Joanna Dodd, senior associate at Clarion, answers employers’ questions on the law relating to Sunday working.
Can I make my employees work on Sundays?
In most industries, the answer is yes – as long as it is written into the employees’ employment contracts. However, special rules apply to employees who work in shops and betting shops. They have a right to opt out of Sunday working by giving their employer a signed and dated notice, which will take effect after three months. In addition, the retailers or betting businesses must inform their employees of their right to opt out.
Should staff be paid a higher rate of pay for working on Sundays?
There is no obligation on an employer to pay employees a premium for working on a Sunday. However, if the employer wants to limit the number of employees opting out, a higher rate of pay might help with this.
What happens when the majority of staff opt out of working Sundays to the extent that the business can’t function at weekends?
It is not legal to refuse to permit shop or betting workers to opt out of Sunday working, whether for business needs or otherwise.
An option could be to consider employing Sunday workers or agency staff to cover Sundays. Workers employed only to work on Sundays cannot opt out and the opt-out rules only relate to employees, so agency staff will not be included. A higher rate of pay and/or other incentives for Sunday working may also dissuade employees from opting out.
What constitutes a shop for the purposes of the Sunday working rules?
For the purposes of the Sunday working rules, a “shop” includes any premises where a retail trade or business is carried on. As such, hairdressers, beauty salons and many other trades will fall within this definition and employees will have the right to opt out of Sunday working.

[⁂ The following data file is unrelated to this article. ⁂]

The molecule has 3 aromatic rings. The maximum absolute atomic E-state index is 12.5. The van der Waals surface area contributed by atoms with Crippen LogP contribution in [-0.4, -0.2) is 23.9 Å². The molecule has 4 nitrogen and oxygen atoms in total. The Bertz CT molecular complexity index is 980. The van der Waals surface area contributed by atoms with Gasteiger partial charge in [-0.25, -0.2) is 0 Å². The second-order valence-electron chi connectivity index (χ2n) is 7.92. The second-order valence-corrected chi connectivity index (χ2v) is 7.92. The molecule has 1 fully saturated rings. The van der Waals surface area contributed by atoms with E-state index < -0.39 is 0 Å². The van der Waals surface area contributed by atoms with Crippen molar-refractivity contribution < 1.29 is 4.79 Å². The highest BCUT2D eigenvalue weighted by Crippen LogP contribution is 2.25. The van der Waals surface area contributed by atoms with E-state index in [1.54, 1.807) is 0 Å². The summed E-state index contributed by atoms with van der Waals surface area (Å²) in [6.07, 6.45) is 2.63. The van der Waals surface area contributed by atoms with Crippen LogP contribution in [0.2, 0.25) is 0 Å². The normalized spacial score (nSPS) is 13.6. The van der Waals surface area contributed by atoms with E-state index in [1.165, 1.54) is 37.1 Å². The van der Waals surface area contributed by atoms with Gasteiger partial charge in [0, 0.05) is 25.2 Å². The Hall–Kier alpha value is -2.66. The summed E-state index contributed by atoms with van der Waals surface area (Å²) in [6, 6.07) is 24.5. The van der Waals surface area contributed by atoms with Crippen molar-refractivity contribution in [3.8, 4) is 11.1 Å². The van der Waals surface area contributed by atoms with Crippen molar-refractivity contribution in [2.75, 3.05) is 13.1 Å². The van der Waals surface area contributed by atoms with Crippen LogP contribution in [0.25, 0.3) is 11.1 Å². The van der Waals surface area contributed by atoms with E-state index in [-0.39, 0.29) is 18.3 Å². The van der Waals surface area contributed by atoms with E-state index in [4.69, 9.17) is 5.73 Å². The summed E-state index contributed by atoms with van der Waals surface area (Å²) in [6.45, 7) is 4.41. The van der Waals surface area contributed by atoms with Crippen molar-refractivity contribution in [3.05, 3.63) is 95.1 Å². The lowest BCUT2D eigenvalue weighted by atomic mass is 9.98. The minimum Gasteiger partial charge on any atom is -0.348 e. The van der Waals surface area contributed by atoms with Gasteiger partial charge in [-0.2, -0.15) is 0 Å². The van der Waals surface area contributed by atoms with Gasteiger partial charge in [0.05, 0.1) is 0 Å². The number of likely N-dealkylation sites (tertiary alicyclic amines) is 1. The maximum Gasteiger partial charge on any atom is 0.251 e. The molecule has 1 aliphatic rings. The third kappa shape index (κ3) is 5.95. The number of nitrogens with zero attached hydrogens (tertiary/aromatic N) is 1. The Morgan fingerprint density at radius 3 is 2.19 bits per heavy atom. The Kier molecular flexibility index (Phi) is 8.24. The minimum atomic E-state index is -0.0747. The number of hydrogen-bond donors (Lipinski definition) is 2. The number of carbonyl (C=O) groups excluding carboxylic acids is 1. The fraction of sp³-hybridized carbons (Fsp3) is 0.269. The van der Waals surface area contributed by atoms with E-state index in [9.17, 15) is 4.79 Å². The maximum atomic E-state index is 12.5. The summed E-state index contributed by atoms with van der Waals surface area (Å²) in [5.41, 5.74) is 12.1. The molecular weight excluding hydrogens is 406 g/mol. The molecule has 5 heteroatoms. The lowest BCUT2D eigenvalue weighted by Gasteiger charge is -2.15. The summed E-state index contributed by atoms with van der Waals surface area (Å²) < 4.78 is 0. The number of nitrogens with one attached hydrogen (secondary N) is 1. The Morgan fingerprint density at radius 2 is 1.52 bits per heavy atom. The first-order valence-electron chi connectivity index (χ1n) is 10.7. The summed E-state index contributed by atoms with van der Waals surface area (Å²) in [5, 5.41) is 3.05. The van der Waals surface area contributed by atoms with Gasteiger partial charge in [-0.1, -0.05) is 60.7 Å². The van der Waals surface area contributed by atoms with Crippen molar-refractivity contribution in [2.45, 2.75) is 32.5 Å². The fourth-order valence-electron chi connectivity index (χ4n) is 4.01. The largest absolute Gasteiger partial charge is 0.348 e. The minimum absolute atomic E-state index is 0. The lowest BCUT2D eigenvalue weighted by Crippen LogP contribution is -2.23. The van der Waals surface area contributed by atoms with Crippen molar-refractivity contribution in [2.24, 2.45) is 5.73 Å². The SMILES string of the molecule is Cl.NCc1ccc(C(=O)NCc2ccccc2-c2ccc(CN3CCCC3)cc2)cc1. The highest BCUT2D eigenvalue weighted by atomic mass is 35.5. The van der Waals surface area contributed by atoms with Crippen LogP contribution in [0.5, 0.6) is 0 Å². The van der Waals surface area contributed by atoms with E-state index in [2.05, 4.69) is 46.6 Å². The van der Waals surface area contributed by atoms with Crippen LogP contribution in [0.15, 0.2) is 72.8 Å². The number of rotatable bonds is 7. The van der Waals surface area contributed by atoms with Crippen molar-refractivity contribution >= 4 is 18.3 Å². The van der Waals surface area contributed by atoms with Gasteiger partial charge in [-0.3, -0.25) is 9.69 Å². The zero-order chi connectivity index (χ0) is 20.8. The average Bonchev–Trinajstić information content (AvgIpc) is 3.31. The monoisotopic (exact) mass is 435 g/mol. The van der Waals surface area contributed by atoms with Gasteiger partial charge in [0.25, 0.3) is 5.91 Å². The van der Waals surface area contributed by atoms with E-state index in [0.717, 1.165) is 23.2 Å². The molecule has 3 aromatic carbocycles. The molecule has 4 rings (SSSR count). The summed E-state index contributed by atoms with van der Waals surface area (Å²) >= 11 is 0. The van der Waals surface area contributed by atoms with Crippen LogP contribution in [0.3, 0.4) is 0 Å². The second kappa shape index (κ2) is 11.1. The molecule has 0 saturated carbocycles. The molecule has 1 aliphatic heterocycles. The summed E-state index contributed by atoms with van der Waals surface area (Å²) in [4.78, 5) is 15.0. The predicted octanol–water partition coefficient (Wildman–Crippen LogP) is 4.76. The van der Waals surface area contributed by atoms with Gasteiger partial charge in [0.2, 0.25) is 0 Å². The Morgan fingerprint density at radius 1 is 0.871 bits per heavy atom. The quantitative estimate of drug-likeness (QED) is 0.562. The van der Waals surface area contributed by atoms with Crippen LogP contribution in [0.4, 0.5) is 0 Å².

What happens if employers fail to inform employees about their right to opt out of Sunday working?
An employer who employs shop or betting workers has to send a statement to those employees informing them of their right to opt out of Sunday working. This statement must be in a specific format and must be sent within two months of the employee starting work.
If the employer does not send this statement within the time period, any opt-out notice sent by a shop or betting worker will take effect after a month (rather than after three months).
Are employees who follow religions where Sunday is considered a day of rest entitled to refuse to work on Sundays, even if their employment contract states that they should?
Requiring such an employee to work on Sundays could trigger a claim for indirect discrimination on the grounds of religion or belief. This is the case where a provision, criterion or practice puts workers of a particular religion or belief at a disadvantage. Employers that do so must be able to objectively justify such a decision as being a proportionate means of achieving a legitimate aim.
A requirement to work Sundays will disadvantage employees who hold a religious belief that Sunday should be a day of rest. As such, it will only be legal if it can be objectively justified.
A recent case involving a residential children’s home found that a requirement for all staff to work Sundays was objectively justified and therefore legal. In that case, the tribunal found that the requirement was reasonable as the home had to ensure there was an appropriate gender balance and seniority on each shift, provide a cost-effective service and ensure continuity of care for the children. In addition, the tribunal noted that the employer tried to arrange the shifts to allow the claimant to attend church on Sundays.
In other cases with a different set of circumstances, a tribunal might find that a requirement for all staff to work on Sundays is not justifiable and amounts to indirect discrimination. Accordingly, it is advisable for any employer faced with an employee asking to be excused from Sunday working for religious reasons to look at whether or not there are any ways of accommodating that request, rather than simply rejecting it outright.
Joanna Dodd is a senior associate at Clarion
FAQs on Sunday working from XpertHR